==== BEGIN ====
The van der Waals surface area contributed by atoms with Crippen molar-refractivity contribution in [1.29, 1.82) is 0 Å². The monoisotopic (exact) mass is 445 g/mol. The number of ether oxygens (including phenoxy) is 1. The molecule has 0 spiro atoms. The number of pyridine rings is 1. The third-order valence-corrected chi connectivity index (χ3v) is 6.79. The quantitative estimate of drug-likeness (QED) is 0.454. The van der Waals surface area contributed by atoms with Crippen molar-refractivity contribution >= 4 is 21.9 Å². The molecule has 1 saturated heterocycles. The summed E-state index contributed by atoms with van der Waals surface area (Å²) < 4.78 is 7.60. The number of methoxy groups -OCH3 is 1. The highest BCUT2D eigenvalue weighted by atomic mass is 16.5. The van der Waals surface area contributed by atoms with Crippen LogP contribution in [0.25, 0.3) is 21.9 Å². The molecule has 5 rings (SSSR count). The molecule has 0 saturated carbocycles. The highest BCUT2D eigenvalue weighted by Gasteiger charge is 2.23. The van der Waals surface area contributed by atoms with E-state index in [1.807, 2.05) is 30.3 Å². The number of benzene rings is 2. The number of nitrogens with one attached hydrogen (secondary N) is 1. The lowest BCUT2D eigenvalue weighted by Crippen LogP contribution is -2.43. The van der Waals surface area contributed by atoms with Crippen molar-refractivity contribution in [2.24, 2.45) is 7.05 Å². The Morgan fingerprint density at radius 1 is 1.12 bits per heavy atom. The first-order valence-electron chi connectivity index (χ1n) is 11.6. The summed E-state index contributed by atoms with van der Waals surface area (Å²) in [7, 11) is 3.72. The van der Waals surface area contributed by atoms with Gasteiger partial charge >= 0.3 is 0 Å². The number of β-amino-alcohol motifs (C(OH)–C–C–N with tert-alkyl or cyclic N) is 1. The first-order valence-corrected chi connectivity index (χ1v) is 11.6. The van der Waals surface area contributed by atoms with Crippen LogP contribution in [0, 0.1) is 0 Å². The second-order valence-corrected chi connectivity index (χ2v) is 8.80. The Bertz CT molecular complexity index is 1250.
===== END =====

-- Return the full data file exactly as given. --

The van der Waals surface area contributed by atoms with Crippen molar-refractivity contribution in [1.29, 1.82) is 0 Å². The monoisotopic (exact) mass is 445 g/mol. The number of ether oxygens (including phenoxy) is 1. The molecule has 0 spiro atoms. The number of pyridine rings is 1. The third-order valence-corrected chi connectivity index (χ3v) is 6.79. The quantitative estimate of drug-likeness (QED) is 0.454. The van der Waals surface area contributed by atoms with Crippen molar-refractivity contribution >= 4 is 21.9 Å². The molecule has 1 saturated heterocycles. The summed E-state index contributed by atoms with van der Waals surface area (Å²) < 4.78 is 7.60. The number of methoxy groups -OCH3 is 1. The highest BCUT2D eigenvalue weighted by atomic mass is 16.5. The van der Waals surface area contributed by atoms with Crippen LogP contribution in [0.25, 0.3) is 21.9 Å². The molecule has 5 rings (SSSR count). The molecule has 0 saturated carbocycles. The highest BCUT2D eigenvalue weighted by Gasteiger charge is 2.23. The van der Waals surface area contributed by atoms with E-state index in [1.807, 2.05) is 30.3 Å². The number of benzene rings is 2. The number of nitrogens with one attached hydrogen (secondary N) is 1. The lowest BCUT2D eigenvalue weighted by Crippen LogP contribution is -2.43. The van der Waals surface area contributed by atoms with Crippen molar-refractivity contribution in [2.24, 2.45) is 7.05 Å². The Morgan fingerprint density at radius 1 is 1.12 bits per heavy atom. The first-order valence-electron chi connectivity index (χ1n) is 11.6. The summed E-state index contributed by atoms with van der Waals surface area (Å²) in [7, 11) is 3.72. The van der Waals surface area contributed by atoms with Gasteiger partial charge >= 0.3 is 0 Å². The number of β-amino-alcohol motifs (C(OH)–C–C–N with tert-alkyl or cyclic N) is 1. The first-order valence-corrected chi connectivity index (χ1v) is 11.6. The van der Waals surface area contributed by atoms with Crippen LogP contribution in [0, 0.1) is 0 Å². The second-order valence-corrected chi connectivity index (χ2v) is 8.80. The Bertz CT molecular complexity index is 1250.